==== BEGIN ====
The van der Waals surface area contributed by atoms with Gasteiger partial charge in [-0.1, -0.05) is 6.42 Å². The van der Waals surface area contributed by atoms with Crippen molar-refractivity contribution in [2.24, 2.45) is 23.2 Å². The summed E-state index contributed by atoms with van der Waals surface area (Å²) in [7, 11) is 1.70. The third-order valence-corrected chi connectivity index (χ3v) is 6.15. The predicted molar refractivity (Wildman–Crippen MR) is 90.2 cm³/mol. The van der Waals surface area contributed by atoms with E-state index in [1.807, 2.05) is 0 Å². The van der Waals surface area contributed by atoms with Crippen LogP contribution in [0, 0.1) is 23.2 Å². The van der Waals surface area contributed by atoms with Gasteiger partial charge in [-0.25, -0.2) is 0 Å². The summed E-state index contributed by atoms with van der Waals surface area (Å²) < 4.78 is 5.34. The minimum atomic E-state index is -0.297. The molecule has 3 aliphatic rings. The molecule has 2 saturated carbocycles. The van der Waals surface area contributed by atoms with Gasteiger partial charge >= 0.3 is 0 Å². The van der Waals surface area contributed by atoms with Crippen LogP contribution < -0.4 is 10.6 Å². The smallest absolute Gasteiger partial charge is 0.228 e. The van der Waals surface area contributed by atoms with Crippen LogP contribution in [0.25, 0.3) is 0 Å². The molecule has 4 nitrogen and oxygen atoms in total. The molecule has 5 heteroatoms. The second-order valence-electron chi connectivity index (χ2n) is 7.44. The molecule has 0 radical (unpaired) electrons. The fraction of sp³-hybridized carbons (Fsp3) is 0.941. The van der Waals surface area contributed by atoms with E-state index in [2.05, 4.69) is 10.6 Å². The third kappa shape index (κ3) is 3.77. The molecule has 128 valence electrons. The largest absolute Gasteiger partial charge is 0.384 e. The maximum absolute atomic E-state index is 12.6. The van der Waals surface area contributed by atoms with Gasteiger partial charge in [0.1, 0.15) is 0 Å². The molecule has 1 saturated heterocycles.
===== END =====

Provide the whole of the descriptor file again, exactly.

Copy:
The van der Waals surface area contributed by atoms with Gasteiger partial charge in [-0.1, -0.05) is 6.42 Å². The van der Waals surface area contributed by atoms with Crippen molar-refractivity contribution in [2.24, 2.45) is 23.2 Å². The summed E-state index contributed by atoms with van der Waals surface area (Å²) in [7, 11) is 1.70. The third-order valence-corrected chi connectivity index (χ3v) is 6.15. The predicted molar refractivity (Wildman–Crippen MR) is 90.2 cm³/mol. The van der Waals surface area contributed by atoms with E-state index in [1.807, 2.05) is 0 Å². The van der Waals surface area contributed by atoms with Crippen LogP contribution in [0, 0.1) is 23.2 Å². The van der Waals surface area contributed by atoms with Gasteiger partial charge in [-0.25, -0.2) is 0 Å². The summed E-state index contributed by atoms with van der Waals surface area (Å²) < 4.78 is 5.34. The minimum atomic E-state index is -0.297. The molecule has 3 aliphatic rings. The molecule has 2 saturated carbocycles. The van der Waals surface area contributed by atoms with Gasteiger partial charge >= 0.3 is 0 Å². The van der Waals surface area contributed by atoms with Crippen LogP contribution < -0.4 is 10.6 Å². The smallest absolute Gasteiger partial charge is 0.228 e. The van der Waals surface area contributed by atoms with Crippen LogP contribution in [0.25, 0.3) is 0 Å². The molecule has 4 nitrogen and oxygen atoms in total. The molecule has 5 heteroatoms. The second-order valence-electron chi connectivity index (χ2n) is 7.44. The molecule has 0 radical (unpaired) electrons. The fraction of sp³-hybridized carbons (Fsp3) is 0.941. The van der Waals surface area contributed by atoms with E-state index in [2.05, 4.69) is 10.6 Å². The third kappa shape index (κ3) is 3.77. The molecule has 128 valence electrons. The largest absolute Gasteiger partial charge is 0.384 e. The maximum absolute atomic E-state index is 12.6. The van der Waals surface area contributed by atoms with Gasteiger partial charge in [0.1, 0.15) is 0 Å². The molecule has 1 saturated heterocycles.